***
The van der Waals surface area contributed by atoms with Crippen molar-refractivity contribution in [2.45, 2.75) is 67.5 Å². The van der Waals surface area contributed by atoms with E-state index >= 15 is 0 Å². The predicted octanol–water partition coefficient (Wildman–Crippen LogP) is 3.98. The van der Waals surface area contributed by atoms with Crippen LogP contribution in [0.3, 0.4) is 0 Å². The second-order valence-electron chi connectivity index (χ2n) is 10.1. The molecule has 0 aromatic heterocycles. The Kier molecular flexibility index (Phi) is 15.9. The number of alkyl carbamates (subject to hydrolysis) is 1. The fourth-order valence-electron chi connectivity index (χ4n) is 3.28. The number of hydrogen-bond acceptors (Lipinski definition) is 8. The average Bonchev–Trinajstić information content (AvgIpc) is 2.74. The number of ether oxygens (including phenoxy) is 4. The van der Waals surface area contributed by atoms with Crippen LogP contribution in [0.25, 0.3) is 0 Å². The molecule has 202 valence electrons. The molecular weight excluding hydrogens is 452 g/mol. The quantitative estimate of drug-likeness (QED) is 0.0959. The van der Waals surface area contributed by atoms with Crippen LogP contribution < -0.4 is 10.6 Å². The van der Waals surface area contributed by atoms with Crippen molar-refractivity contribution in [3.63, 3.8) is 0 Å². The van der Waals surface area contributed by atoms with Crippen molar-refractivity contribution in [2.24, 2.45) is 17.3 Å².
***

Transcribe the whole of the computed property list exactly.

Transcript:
The van der Waals surface area contributed by atoms with Crippen molar-refractivity contribution in [2.45, 2.75) is 67.5 Å². The van der Waals surface area contributed by atoms with E-state index >= 15 is 0 Å². The predicted octanol–water partition coefficient (Wildman–Crippen LogP) is 3.98. The van der Waals surface area contributed by atoms with Crippen LogP contribution in [0.3, 0.4) is 0 Å². The second-order valence-electron chi connectivity index (χ2n) is 10.1. The molecule has 0 aromatic heterocycles. The Kier molecular flexibility index (Phi) is 15.9. The number of alkyl carbamates (subject to hydrolysis) is 1. The fourth-order valence-electron chi connectivity index (χ4n) is 3.28. The number of hydrogen-bond acceptors (Lipinski definition) is 8. The average Bonchev–Trinajstić information content (AvgIpc) is 2.74. The number of ether oxygens (including phenoxy) is 4. The van der Waals surface area contributed by atoms with Crippen LogP contribution in [0.25, 0.3) is 0 Å². The molecule has 202 valence electrons. The molecular weight excluding hydrogens is 452 g/mol. The quantitative estimate of drug-likeness (QED) is 0.0959. The van der Waals surface area contributed by atoms with Crippen LogP contribution < -0.4 is 10.6 Å². The van der Waals surface area contributed by atoms with Crippen molar-refractivity contribution in [3.63, 3.8) is 0 Å². The van der Waals surface area contributed by atoms with Crippen molar-refractivity contribution in [2.24, 2.45) is 17.3 Å².